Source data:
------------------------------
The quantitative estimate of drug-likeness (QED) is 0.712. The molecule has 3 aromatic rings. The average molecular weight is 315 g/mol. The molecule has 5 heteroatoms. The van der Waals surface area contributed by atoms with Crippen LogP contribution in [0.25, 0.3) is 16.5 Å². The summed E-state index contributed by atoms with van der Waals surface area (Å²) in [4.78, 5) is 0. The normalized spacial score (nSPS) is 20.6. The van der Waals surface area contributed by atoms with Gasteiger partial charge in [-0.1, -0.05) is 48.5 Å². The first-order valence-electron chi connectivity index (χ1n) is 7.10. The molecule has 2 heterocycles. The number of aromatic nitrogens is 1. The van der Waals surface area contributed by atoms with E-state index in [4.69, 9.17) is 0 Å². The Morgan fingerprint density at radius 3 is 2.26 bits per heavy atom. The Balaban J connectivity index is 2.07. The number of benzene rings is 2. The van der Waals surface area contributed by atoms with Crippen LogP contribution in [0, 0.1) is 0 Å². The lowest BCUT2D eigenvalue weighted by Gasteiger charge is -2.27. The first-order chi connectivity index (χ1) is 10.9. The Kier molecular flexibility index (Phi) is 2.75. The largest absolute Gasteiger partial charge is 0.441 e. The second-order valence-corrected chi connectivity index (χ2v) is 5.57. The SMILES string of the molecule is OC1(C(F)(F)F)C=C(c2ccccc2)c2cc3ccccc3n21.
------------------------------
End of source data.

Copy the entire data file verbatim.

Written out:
The quantitative estimate of drug-likeness (QED) is 0.712. The molecule has 3 aromatic rings. The average molecular weight is 315 g/mol. The molecule has 5 heteroatoms. The van der Waals surface area contributed by atoms with Crippen LogP contribution in [0.25, 0.3) is 16.5 Å². The summed E-state index contributed by atoms with van der Waals surface area (Å²) in [4.78, 5) is 0. The normalized spacial score (nSPS) is 20.6. The van der Waals surface area contributed by atoms with Gasteiger partial charge in [-0.1, -0.05) is 48.5 Å². The first-order valence-electron chi connectivity index (χ1n) is 7.10. The molecule has 2 heterocycles. The number of aromatic nitrogens is 1. The van der Waals surface area contributed by atoms with E-state index in [4.69, 9.17) is 0 Å². The Morgan fingerprint density at radius 3 is 2.26 bits per heavy atom. The Balaban J connectivity index is 2.07. The number of benzene rings is 2. The van der Waals surface area contributed by atoms with Crippen LogP contribution in [0, 0.1) is 0 Å². The lowest BCUT2D eigenvalue weighted by Gasteiger charge is -2.27. The first-order chi connectivity index (χ1) is 10.9. The Kier molecular flexibility index (Phi) is 2.75. The largest absolute Gasteiger partial charge is 0.441 e. The second-order valence-corrected chi connectivity index (χ2v) is 5.57. The SMILES string of the molecule is OC1(C(F)(F)F)C=C(c2ccccc2)c2cc3ccccc3n21.